It’s any sort of disturbing experience that produces an overwhelming and unmanageable emotional response. Trauma covers a gamut of things—from a loss of a pet to the loss of a loved one to childhood sexual trauma. Often, folks struggle to concentrate, or they experience sleep problems and nightmares. These are cues that the situation has become unmanageable and that it’s not something that they can just bounce back from.

How did helping people suffering from trauma become a personal passion?

I’ve personally experienced ...

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[Cfamily]Love Thy Neighbor as Mister Rogers Did
« Reply #917 on: June 12, 2018, 01:00:13 AM »
Love Thy Neighbor as Mister Rogers Did

A new documentary shows how a gentle Presbyterian minister turned TV inside out.

Morgan Neville’s new documentary about Fred Rogers, Won’t You Be My Neighbor?, reminds us that the television icon was an ordained minister ... and then shows us protesters at his funeral predicting his damnation. It tells us that he was a lifelong Republican ... and then shows conservative pundits roundly condemning him for helping create an environment where children’s self-esteem was respected and nurtured.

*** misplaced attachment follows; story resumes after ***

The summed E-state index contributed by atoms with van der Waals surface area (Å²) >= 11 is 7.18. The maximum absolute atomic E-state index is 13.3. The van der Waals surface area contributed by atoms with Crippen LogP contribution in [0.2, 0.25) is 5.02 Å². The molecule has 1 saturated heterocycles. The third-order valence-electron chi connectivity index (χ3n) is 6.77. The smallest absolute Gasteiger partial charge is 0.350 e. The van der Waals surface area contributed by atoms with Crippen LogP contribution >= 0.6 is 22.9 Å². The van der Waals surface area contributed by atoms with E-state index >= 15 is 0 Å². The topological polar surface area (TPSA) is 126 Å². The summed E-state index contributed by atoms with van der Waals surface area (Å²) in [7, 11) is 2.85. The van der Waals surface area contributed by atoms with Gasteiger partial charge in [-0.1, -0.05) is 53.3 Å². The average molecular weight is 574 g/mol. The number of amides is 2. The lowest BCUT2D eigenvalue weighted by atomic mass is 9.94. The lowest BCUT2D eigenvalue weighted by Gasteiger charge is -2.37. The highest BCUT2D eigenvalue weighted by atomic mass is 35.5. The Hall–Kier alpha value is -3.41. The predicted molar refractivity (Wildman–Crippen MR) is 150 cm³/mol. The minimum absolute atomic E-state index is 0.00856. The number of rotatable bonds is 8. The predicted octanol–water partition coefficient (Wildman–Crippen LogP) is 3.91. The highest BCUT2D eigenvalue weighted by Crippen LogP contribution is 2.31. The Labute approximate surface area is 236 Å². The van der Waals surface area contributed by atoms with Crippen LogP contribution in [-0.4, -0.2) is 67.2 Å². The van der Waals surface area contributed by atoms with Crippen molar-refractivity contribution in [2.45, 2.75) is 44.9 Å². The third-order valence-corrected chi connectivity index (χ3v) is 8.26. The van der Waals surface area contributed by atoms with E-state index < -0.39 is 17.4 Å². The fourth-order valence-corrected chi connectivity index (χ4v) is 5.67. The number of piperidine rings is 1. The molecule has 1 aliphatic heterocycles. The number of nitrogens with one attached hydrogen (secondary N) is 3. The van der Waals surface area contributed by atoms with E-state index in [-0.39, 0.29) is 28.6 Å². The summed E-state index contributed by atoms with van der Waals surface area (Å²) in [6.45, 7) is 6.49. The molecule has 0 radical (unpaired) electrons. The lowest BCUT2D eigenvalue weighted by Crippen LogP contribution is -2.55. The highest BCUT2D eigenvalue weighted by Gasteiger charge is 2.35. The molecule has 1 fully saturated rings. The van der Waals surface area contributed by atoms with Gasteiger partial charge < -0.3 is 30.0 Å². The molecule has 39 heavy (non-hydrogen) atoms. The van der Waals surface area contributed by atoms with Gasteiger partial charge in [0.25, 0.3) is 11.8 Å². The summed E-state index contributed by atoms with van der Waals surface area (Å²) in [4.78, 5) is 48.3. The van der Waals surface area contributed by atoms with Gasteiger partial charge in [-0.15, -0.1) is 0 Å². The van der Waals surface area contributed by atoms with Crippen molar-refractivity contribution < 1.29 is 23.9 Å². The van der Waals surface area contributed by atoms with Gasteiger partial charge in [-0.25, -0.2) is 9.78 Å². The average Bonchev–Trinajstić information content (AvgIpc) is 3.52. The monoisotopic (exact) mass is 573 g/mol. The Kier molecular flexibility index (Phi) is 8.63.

Fred Rogers, the ultimate hip-to-be-square icon, did not change all that much in the 35 years between the premiere of his iconic show, Mister Rogers’ Neighborhood, in 1968 and his death in 2003. But we sure did. The film underscores how much we lost when we lost Rogers by making us feel how much those cultural changes have accelerated in the 15 years since his death.

It seems to be a given in today’s polarized landscape that such changes are cheered or lamented according to one’s ideological affiliations. Public figures who transcend political, racial, and cultural divides are increasingly few, and those who generally united us in the past are reconfigured to make them more palatable to our current views, when they’re not being reevaluated and eviscerated for not falling in line with those views.

But for most of us, extremist groups and pundits aside, Fred Rogers’s reputation has survived intact. That says something about the man he was.

Transforming a Medium and a Culture

In March 2000, Christianity Today ran a cover story about Rogers, equating adults who evaded the call to love their neighbor with the self-justifying expert in the law who interrogated Jesus and prompted the parable of the Good Samaritan. The 50th anniversary of Mister Rogers’ Neighborhood (which, ...

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[Cfamily]Patterson Withdraws from SBC Annual Meeting
« Reply #918 on: June 13, 2018, 01:00:12 AM »
Patterson Withdraws from SBC Annual Meeting

Decision will avoid a distracting showdown on first day of Southern Baptist delegates’ Dallas gathering.

Paige Patterson will no longer preach an honorary sermon at the annual meeting of America’s largest Protestant denomination this month.

The figurehead of the Southern Baptist Convention (SBC) was slated to preach the high-profile “convention sermon” in Dallas on June 13, but he released a statement this morning addressing the controversy that’s surrounded him the past several weeks and announcing his plans to skip the convention: